He also tended to steer clear of Broadway scores, though he did have a soft spot for the music of George Gershwin, especially “Porgy and Bess,” and often included selections from that opera on the orchestra’s summer tour.

Mr. Dreiwitz saw travel as another form of preparation. It was, he insisted, important for budding violists and clarinetists to learn how to perform at their best in strange new venues, in strange new cities, in front of strange new audiences.

But he also simply loved the challenge of planning, say, a five-week trip for 85 students across five countries in East Asia. In between raising money and running rehearsals, during the school year he would dash off on reconnaissance trips, scouting each site for an upcoming tour — arranging hotels (or just as often private homes), checking out venues, even taste-testing restaurants. When the students arrived, months later, everything would be perfect.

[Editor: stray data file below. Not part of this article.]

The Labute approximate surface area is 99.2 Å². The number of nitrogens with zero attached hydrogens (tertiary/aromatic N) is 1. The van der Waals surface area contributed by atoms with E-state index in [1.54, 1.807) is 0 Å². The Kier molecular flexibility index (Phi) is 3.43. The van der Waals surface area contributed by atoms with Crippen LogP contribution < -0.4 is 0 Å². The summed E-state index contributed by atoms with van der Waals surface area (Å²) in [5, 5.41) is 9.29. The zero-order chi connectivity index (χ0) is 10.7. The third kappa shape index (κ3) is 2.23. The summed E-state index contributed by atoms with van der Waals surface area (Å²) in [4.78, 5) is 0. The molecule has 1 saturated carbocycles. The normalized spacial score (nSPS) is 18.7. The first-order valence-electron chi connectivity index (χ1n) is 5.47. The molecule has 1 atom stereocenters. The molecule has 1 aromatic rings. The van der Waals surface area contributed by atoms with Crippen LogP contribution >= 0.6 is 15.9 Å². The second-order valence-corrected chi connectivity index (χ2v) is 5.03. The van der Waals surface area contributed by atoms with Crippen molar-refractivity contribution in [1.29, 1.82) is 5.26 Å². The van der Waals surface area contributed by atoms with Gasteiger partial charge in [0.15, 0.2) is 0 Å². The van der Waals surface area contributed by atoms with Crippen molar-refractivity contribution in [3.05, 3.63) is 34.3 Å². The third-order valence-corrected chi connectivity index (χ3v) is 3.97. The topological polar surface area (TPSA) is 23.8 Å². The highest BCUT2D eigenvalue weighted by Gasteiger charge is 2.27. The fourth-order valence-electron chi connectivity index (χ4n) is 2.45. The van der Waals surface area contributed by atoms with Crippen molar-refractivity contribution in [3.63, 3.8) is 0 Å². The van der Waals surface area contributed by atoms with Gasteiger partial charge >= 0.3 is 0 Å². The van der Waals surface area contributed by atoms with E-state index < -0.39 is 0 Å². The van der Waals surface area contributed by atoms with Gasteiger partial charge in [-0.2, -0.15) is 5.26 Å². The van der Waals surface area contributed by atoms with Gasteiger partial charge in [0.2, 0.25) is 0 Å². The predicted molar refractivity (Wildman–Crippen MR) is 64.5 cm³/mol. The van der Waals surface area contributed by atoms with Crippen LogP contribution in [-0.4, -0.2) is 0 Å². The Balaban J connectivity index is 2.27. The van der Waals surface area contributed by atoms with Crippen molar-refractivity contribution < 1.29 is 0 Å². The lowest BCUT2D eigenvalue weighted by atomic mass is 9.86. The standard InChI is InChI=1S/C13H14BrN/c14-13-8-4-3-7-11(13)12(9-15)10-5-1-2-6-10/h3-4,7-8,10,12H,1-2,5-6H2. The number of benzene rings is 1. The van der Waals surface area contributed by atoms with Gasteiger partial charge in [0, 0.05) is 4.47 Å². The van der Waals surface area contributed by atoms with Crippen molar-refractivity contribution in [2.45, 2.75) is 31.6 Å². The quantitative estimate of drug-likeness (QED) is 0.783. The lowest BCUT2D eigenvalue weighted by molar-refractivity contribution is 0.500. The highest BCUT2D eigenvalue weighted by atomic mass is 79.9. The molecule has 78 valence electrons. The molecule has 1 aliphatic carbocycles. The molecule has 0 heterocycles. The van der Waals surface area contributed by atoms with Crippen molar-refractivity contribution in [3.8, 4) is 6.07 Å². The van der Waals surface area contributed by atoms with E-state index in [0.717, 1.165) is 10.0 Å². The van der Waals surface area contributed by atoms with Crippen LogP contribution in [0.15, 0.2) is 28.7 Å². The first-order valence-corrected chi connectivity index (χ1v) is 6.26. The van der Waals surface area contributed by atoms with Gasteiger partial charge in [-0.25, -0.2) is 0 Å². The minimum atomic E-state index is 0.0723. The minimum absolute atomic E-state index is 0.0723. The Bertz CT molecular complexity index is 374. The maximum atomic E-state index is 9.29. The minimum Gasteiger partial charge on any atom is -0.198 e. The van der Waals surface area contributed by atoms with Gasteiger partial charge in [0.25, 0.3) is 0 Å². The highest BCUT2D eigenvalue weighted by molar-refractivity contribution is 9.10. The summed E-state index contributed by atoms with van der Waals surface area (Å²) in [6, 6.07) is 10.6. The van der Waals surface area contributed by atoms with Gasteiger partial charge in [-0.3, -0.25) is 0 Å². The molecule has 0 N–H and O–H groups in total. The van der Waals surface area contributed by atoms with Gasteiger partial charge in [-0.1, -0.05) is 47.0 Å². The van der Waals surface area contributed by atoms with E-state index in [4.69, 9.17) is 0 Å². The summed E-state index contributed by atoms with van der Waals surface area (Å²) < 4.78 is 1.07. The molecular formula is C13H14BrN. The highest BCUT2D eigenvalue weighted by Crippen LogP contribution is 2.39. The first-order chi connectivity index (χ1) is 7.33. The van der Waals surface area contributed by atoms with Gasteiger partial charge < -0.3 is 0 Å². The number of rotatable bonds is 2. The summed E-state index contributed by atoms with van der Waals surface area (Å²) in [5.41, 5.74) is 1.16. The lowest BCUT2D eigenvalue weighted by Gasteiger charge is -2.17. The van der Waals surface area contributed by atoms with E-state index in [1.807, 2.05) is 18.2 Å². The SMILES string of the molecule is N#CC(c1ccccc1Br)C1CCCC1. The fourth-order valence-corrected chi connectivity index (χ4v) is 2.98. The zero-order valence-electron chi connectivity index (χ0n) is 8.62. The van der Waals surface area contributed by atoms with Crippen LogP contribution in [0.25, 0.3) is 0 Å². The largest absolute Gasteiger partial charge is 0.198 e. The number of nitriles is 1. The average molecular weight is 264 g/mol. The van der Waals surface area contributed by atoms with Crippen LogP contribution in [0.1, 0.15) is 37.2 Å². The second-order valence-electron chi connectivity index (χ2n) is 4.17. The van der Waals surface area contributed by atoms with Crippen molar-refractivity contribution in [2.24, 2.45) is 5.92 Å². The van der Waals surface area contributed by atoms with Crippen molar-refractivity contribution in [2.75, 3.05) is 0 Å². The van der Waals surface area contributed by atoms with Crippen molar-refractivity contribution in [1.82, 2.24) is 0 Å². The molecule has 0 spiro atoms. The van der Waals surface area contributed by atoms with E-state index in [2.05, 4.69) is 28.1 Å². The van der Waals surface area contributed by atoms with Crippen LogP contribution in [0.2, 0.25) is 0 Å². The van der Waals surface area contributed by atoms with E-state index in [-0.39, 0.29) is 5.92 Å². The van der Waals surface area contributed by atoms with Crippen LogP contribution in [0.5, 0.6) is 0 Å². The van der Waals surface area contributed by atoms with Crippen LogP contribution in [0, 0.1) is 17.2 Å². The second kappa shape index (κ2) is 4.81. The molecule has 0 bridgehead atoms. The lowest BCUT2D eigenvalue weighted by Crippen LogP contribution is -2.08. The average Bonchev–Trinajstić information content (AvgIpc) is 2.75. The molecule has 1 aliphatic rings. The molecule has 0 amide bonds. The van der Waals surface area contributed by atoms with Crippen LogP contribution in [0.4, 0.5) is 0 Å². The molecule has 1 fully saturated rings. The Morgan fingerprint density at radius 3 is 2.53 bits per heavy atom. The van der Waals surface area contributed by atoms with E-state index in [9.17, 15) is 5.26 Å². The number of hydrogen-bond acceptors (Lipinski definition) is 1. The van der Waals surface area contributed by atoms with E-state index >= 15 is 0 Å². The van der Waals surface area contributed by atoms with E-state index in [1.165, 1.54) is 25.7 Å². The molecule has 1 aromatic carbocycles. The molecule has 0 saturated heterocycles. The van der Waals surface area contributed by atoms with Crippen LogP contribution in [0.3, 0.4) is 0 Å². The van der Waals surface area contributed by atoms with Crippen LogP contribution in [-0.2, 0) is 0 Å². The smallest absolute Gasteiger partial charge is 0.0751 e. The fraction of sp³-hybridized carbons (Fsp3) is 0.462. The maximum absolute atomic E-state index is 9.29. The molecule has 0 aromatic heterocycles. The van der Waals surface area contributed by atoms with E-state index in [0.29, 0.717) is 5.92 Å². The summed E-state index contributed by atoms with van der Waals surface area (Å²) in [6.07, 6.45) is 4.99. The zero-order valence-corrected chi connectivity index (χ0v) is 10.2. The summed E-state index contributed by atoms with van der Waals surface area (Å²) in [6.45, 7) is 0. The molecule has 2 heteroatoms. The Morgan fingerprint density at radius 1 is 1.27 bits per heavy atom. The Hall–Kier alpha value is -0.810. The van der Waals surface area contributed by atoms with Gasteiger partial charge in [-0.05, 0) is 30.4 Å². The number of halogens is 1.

The orchestra ran on a shoestring budget, especially early on, when Mr. Dreiwitz refused to charge tuition. Instead, funds came from family donations, annual candy sales and, quite often, his own pocket. Every spring he offered a $2,500 scholarship to be split among the three best high school seniors, as judged by an outside panel.

Mr. Dreiwitz’s hard work paid off. The orchestra’s 4,000 (and counting) alumni have gone on to play in many of the country’s major companies, including the Boston Symphony Orchestra, the New York Philharmonic, and the Philadelphia Orchestra, and they populate countless chamber groups and academic music departments.

Mr. Dreiwitz could be stern and exacting on the podium, but, many of his former musicians said, he ran the orchestra like a family, fostering a vibe of collegiality instead of competitiveness.

“I don’t twist anyone’s arm to join,” he told The New York Times in 1964. “They’re giving up their own time because they love music and want an opportunity to play. I don’t think you can find a more enthusiastic group of musicians any place.”

Martin Charles Dreiwitz was born in Weehawken, N.J, on June 15, 1931, and raised in Brooklyn. His father, Samuel Dreiwitz, worked in the fur industry, and his mother, Charlotte (Silver) Dreiwitz, was a homemaker.